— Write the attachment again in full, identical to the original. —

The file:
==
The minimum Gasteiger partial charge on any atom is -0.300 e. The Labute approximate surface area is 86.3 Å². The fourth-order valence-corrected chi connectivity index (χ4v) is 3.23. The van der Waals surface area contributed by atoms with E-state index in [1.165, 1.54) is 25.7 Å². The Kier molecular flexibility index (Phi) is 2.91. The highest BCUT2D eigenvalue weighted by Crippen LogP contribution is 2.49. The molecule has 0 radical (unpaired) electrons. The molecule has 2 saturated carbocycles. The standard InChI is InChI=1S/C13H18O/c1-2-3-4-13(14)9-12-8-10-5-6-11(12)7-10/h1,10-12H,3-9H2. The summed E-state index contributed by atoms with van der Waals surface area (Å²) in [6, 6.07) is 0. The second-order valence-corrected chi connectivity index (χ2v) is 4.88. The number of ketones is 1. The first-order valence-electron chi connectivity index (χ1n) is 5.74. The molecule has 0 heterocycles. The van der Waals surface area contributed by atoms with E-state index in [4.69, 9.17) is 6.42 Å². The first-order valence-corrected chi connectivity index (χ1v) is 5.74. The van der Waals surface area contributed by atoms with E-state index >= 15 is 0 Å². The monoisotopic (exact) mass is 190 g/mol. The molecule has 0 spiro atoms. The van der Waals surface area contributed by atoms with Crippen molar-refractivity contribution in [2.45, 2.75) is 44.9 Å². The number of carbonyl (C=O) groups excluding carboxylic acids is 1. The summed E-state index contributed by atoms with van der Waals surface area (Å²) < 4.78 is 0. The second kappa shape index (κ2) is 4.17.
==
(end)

The minimum Gasteiger partial charge on any atom is -0.300 e. The Labute approximate surface area is 86.3 Å². The fourth-order valence-corrected chi connectivity index (χ4v) is 3.23. The van der Waals surface area contributed by atoms with E-state index in [1.165, 1.54) is 25.7 Å². The Kier molecular flexibility index (Phi) is 2.91. The highest BCUT2D eigenvalue weighted by Crippen LogP contribution is 2.49. The molecule has 0 radical (unpaired) electrons. The molecule has 2 saturated carbocycles. The standard InChI is InChI=1S/C13H18O/c1-2-3-4-13(14)9-12-8-10-5-6-11(12)7-10/h1,10-12H,3-9H2. The summed E-state index contributed by atoms with van der Waals surface area (Å²) in [6, 6.07) is 0. The second-order valence-corrected chi connectivity index (χ2v) is 4.88. The number of ketones is 1. The first-order valence-electron chi connectivity index (χ1n) is 5.74. The molecule has 0 heterocycles. The van der Waals surface area contributed by atoms with E-state index in [4.69, 9.17) is 6.42 Å². The first-order valence-corrected chi connectivity index (χ1v) is 5.74. The van der Waals surface area contributed by atoms with E-state index >= 15 is 0 Å². The monoisotopic (exact) mass is 190 g/mol. The molecule has 0 spiro atoms. The van der Waals surface area contributed by atoms with Crippen molar-refractivity contribution in [2.45, 2.75) is 44.9 Å². The number of carbonyl (C=O) groups excluding carboxylic acids is 1. The summed E-state index contributed by atoms with van der Waals surface area (Å²) < 4.78 is 0. The second kappa shape index (κ2) is 4.17.